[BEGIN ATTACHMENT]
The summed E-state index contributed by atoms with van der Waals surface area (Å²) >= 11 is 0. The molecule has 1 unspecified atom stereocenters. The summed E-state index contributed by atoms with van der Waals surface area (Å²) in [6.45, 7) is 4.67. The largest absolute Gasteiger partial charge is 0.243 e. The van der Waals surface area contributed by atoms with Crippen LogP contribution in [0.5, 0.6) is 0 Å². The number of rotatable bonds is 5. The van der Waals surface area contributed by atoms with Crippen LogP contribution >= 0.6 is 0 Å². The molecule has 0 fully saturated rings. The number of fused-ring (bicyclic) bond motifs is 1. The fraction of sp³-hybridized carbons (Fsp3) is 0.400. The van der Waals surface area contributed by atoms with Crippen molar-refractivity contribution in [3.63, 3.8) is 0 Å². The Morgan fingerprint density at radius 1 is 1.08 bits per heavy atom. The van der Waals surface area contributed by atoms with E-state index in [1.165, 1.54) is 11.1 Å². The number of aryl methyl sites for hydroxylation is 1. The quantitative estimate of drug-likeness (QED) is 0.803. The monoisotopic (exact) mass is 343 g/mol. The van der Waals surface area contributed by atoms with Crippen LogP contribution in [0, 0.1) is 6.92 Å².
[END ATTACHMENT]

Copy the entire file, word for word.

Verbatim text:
The summed E-state index contributed by atoms with van der Waals surface area (Å²) >= 11 is 0. The molecule has 1 unspecified atom stereocenters. The summed E-state index contributed by atoms with van der Waals surface area (Å²) in [6.45, 7) is 4.67. The largest absolute Gasteiger partial charge is 0.243 e. The van der Waals surface area contributed by atoms with Crippen LogP contribution in [0.5, 0.6) is 0 Å². The number of rotatable bonds is 5. The van der Waals surface area contributed by atoms with Crippen LogP contribution >= 0.6 is 0 Å². The molecule has 0 fully saturated rings. The number of fused-ring (bicyclic) bond motifs is 1. The fraction of sp³-hybridized carbons (Fsp3) is 0.400. The van der Waals surface area contributed by atoms with Crippen molar-refractivity contribution in [3.63, 3.8) is 0 Å². The Morgan fingerprint density at radius 1 is 1.08 bits per heavy atom. The van der Waals surface area contributed by atoms with E-state index in [1.165, 1.54) is 11.1 Å². The number of aryl methyl sites for hydroxylation is 1. The quantitative estimate of drug-likeness (QED) is 0.803. The monoisotopic (exact) mass is 343 g/mol. The van der Waals surface area contributed by atoms with Crippen LogP contribution in [0, 0.1) is 6.92 Å².